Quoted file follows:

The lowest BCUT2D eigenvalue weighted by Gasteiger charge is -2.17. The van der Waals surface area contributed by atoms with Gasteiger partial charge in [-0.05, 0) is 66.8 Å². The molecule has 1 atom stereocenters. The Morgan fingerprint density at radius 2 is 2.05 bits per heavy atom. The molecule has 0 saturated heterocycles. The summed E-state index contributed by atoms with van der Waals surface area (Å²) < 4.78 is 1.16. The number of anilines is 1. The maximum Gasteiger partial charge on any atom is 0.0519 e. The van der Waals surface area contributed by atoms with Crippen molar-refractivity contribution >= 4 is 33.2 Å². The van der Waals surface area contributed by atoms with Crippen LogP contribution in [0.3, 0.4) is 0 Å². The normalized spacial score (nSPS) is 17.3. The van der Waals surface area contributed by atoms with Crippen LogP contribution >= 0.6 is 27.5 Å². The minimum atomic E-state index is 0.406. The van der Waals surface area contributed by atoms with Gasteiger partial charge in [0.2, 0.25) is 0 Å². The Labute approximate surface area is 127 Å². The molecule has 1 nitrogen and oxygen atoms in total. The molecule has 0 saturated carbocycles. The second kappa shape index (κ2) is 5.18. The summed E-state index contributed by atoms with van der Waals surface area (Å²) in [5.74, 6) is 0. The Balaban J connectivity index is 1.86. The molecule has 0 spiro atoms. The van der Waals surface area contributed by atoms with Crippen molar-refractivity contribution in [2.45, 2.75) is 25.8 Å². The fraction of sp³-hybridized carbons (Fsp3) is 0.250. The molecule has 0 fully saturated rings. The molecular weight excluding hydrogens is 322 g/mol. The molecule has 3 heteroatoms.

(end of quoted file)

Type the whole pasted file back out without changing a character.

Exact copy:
The lowest BCUT2D eigenvalue weighted by Gasteiger charge is -2.17. The van der Waals surface area contributed by atoms with Gasteiger partial charge in [-0.05, 0) is 66.8 Å². The molecule has 1 atom stereocenters. The Morgan fingerprint density at radius 2 is 2.05 bits per heavy atom. The molecule has 0 saturated heterocycles. The summed E-state index contributed by atoms with van der Waals surface area (Å²) < 4.78 is 1.16. The number of anilines is 1. The maximum Gasteiger partial charge on any atom is 0.0519 e. The van der Waals surface area contributed by atoms with Crippen molar-refractivity contribution >= 4 is 33.2 Å². The van der Waals surface area contributed by atoms with Crippen LogP contribution in [0.3, 0.4) is 0 Å². The normalized spacial score (nSPS) is 17.3. The van der Waals surface area contributed by atoms with Crippen LogP contribution >= 0.6 is 27.5 Å². The minimum atomic E-state index is 0.406. The van der Waals surface area contributed by atoms with Gasteiger partial charge in [0.2, 0.25) is 0 Å². The Labute approximate surface area is 127 Å². The molecule has 1 nitrogen and oxygen atoms in total. The molecule has 0 saturated carbocycles. The second kappa shape index (κ2) is 5.18. The summed E-state index contributed by atoms with van der Waals surface area (Å²) in [5.74, 6) is 0. The Balaban J connectivity index is 1.86. The molecule has 0 spiro atoms. The van der Waals surface area contributed by atoms with Crippen molar-refractivity contribution in [2.45, 2.75) is 25.8 Å². The fraction of sp³-hybridized carbons (Fsp3) is 0.250. The molecule has 0 fully saturated rings. The molecular weight excluding hydrogens is 322 g/mol. The molecule has 3 heteroatoms.